Looking ahead to the forthcoming church year the Presbyterian Church in Ireland has issued guidance to its ministers regarding youth work and children’s ministry in a new resource it calls ‘Blended’.
With the summer gone, the start of September marks the beginning of the new church year for PCI. At this particular time, it’s 500-plus congregations across the island would normally be restarting their mid-week meetings and Sunday school activities after the summer break, along with youth ministry and outreach programmes. But it’s not a normal year.
The impact of the Covid pandemic has affected every area of life, and church life with it. Sunday gatherings for worship effectively ceased at the end of March, resuming tentatively in July, with many congregations only now returning within strict government guidelines. Much of church activity – including children and youth activities – went online where possible, requiring a new way of doing things and learning new digital skills.
Rev David Thompson, Secretary to the denomination’s Council for Congregational Life & Witness, which is responsible for supporting and resourcing youth and children’s ministry, highlighted the reasons for the guidance and the joint phased and blended approach that it recommends over the coming autumn and winter months.
“As life edges back to greater normality, an important part of this process has been the enabling of a safe and successful return to school, which began for many families this week. If this can be managed successfully, it will be a significant step towards a return to regular routines in many areas of life, including church activity, which is why we have recommended a blended and phased return to youth and children’s activities.”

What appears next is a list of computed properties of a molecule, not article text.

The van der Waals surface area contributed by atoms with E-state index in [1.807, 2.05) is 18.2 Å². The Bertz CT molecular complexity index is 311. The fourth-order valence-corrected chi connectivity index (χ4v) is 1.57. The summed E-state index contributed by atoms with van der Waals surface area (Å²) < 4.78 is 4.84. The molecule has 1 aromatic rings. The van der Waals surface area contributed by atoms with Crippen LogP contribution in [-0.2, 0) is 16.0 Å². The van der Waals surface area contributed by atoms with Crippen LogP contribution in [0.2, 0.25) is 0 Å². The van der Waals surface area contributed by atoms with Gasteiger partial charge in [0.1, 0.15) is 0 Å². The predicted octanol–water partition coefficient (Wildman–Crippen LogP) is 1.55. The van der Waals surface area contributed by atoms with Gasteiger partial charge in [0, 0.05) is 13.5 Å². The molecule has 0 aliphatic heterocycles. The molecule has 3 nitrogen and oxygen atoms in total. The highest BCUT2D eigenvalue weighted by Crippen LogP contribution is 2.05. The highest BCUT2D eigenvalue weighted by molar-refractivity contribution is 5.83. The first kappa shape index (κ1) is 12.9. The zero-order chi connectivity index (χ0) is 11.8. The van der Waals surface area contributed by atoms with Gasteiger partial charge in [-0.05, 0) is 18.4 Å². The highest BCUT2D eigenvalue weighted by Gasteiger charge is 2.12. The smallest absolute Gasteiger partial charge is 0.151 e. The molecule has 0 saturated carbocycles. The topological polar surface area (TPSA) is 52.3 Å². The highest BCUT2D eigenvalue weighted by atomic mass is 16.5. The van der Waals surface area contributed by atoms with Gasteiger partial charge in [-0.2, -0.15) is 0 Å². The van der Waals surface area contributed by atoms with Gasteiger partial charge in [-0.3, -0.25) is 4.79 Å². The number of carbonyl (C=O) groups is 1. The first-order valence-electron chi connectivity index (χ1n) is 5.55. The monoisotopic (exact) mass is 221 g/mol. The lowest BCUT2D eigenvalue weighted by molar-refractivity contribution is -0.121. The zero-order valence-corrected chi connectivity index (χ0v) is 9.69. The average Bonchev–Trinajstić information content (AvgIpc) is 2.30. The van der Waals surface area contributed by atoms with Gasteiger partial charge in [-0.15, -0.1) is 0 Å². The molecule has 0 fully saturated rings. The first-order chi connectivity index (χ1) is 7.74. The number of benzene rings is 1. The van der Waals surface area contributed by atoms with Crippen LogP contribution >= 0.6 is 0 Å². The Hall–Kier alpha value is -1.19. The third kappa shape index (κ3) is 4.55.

David Thompson explained that this approach would allow children and young people to settle into school during the first half of the new term, enable congregations to prioritise their patterns of Sunday worship, take stock of overall activities and reduce the pressure on youth and children’s leaders.
“For the church to play our part in this effort we have strongly recommended that the kind of regular, through the week programming of physical meetings for children and young people should not begin until next month at the earliest and that planning should be for a gradual phased return during the autumn as circumstances allow,” he said.
Rev Thompson was keen to point out that all of this need not mean that children’s and youth ministry should be put on hold, but acknowledged that while challenging, there were also opportunities. “Every congregation will be different in terms of its routines and activities and the new reality that we find ourselves in will require a different approach.
“Many teams will already have had the experience of having moved from regular face-to-face meetings, to digital contact with children in the early days of the pandemic and over the summer months, when restrictions prevented the usual holiday Bible Clubs and other activities,” he said.